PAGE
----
What is it with dystopias? They are, in essence, unpleasant, spooky, oftentimes want to make me run to the bathroom and throw up - yet, I cannot turn away and not look.
"The Handmaid's Tale" is a particularly creepy version of that type of a warning-story written by Canadian author Margaret Atwood, published back in 1985.
The Republic of Gilead offers Offred only one option: to breed. If she deviates, she will, like all dissenters, be hanged at the wall or sent out to die slowly of radiation sickness. But even a repressive state cannot obliterate desire - neither Offred's nor that of the two men on which her future hangs.
That particular future is not too kind to women (nor men, as a matter of fact). They are mixed up in a weird kind of hierarchy, in the world where babies have become a luxury. We never learn the real name of the main character/narrator; instead she calls herself "Offred" - names that were given to women that were used as breeding machines; "Of Fred" - the woman that belonged to a man named Fred. Spooky much?
We are for breeding purposes: we aren't concubines, geisha girls, courtesans. (...) We are two-legged wombs, that's all: sacred vessels, ambulatory chalices. /p. 146/
Atwood allows her character to ponder about the past and the present; as she says herself, she "needs perspective" and that "all is reconstruction" (I assume for remaining sane in the conditions where one has zero free will). She does not give out the impression that the past was all good; there are plenty of times when Offred rambles on the imperfections of the life before the revolution.
Though at that time, men and women tried each other on, casually, like suits, rejecting whatever did not fit. /p. 60-61/
That was part of it, the sex was too easy. Anyone could just buy it. There was nothing to work for, nothing to fight for. (...) You know what they were complaining about the most? Inability to feel. Men were turning off on sex, even. They were turning off on marriage. /p. 221/
And something especially spookily accurate if we think of the modern day:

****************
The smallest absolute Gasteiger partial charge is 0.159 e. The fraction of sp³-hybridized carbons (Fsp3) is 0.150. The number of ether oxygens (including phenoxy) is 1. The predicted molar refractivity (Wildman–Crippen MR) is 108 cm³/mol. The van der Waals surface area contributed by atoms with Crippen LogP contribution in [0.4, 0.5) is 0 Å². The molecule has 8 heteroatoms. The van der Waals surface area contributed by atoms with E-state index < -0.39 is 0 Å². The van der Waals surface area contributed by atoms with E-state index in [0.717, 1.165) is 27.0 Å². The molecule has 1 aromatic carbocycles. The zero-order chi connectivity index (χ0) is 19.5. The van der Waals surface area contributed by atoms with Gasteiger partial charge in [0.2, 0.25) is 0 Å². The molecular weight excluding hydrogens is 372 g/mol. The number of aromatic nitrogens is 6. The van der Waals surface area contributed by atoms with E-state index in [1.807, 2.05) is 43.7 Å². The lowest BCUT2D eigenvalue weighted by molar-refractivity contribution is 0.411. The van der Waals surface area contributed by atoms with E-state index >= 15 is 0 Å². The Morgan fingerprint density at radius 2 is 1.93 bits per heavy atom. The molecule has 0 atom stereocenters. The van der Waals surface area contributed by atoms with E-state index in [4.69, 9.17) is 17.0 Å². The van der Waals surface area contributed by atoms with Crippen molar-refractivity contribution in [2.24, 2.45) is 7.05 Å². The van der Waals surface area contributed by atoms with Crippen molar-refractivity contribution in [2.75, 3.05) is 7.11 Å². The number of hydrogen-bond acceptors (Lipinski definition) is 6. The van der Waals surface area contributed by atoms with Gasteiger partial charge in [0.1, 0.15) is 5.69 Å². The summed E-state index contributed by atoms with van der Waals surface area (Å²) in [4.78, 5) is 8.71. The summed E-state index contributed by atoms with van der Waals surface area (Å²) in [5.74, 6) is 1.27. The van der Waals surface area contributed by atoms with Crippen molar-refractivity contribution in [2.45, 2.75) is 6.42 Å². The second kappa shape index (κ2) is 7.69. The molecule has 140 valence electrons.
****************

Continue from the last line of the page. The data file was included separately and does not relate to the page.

We've given them more than we've taken away, said the Commander. Think of the trouble they had before. Don't you remember the singles bars, the indignity of high-school blind dates? The meat market. (...) Some of them were desperate, they starved themselves thin or pumped their breasts full of silicone, had their noses cut off. Think of the human misery. /p. 231/
Spot on, Mrs Atwood.
But what good are all the justifications if people have beed separated from free will and prohibited to feel? I guess this is the criticism thrown on all the dystopias out there. People do right and people do wrong, as right and wrong are something that cannot be measured, but they do it based on their own decisions, and decisions are only possible if you are given the choice. Take away the choice, and there will be no humanity left anymore.
The ending of the book is left open. We never know what happened to Offred; did she escape, did she not. I personally like open endings and filling the holes with my own thoughts and ideas.
For me, Atwood is one of those writers who do not just tell a story but are also crafty with words. Although creepy and uncomfortable, this book is beautifully written.
A man is just a woman's strategy for making other women. /p. 130-131/
And a good-book-meter in the left: the amount of paper-rubbish left between the pages after I finished :)